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The Bittersweetness of a Fable 2 Game Ending Glitch

November 3, 2008

I had spent about 15 hours playing Fable 2 and was about 75% through the game when I fell victim to a game-ending-glitch. In the final part of the Tattered Spire quest, the final confrontation never materialized leaving my character trapped on the Spire with no way to leave. With only one saved game allowed there were no prior save to start from and with no desire to start over this effectively ended the game for me. I am returning the game to Amazon for a full refund.

I certainly wish I had been able to complete the game and get the attendant Xbox Achievements and experience the conclusion of the story, on the other hand I enjoyed the time I spent with the game, I got a pretty good sense of the the world of Fable 2 and will be getting my money back (which I will be using to purchase Fallout 3), have avoided any possible frustration with trying to beat end-of-game bosses. I have also avoided any guilt at for buying a game I failed to finish (I’m looking at you Gears of War). The 15 hours I had spent with the game since release was also about the limit of my wife’s tolerance for such an endeavor. In sum, I am only slightly annoyed at this turn of events.

As evidenced by the preceding paragraph, I have also found the experience to be food for thought about what I like and dislike about games. As married 41-year-old with three still-attention-craving kids my conclusions are at least partly a function of my life circumstances, but what here’s what I like in games I play:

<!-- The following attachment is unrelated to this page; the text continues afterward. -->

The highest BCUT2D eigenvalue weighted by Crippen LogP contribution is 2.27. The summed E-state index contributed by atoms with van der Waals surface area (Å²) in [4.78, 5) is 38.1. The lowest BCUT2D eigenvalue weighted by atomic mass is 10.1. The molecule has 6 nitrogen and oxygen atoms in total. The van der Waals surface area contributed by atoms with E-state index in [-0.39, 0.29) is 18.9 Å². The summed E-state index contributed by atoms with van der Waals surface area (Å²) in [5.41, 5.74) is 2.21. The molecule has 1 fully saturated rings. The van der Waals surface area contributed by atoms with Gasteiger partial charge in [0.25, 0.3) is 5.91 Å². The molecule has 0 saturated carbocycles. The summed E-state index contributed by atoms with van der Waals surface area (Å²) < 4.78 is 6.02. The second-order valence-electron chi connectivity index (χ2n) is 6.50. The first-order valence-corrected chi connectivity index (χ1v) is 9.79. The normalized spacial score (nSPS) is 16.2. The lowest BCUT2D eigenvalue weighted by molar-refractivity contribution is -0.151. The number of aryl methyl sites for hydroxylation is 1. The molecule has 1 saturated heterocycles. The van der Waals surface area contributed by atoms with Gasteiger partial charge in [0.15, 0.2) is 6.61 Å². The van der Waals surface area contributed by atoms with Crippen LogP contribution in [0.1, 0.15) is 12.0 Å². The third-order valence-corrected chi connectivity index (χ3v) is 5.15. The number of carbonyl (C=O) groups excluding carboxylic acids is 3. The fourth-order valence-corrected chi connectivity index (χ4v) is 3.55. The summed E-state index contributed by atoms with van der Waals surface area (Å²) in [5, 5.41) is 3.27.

• An entertaining story. Halo 3 and Bioshock had this. Games like GTA 4 and Fable 2, less so.
  • A difficulty level that provides a slight challenge, but doesn’t prevent me from completing the story in some mode (even if that mode is "easy"). Halo 3 did an excellent job of this, as did the combat system in Fable 2. Oblivion was excellent in that it let you adjust the difficulty level with a slider. GTA 4 eventually got too hard for me to want to bother with.
  • Not be too reliant on hand-eye coordination. I like games that let me overcome my lack of skill with preparation. Bioshock’s system of plasmids allowed this. No such system was present in GTA4 and it eventually led me to abandon the game about 80% of the way through.
  • Multiplayer that matches me with similarly incompetent players. Xbox live’s trueskill does a pretty good job of this, except when the universe of other players consists of devotees of a franchise. This made me one of the relatively few people (evidently) who enjoyed Shadowrun.
  • Graphics that transport me into some type of alternate world, or the equivalent of a good boardgame. Almost all triple-A games these days meet the first standard and well designed Xbox Live Arcade games like Carcasonne can easily meet the second.

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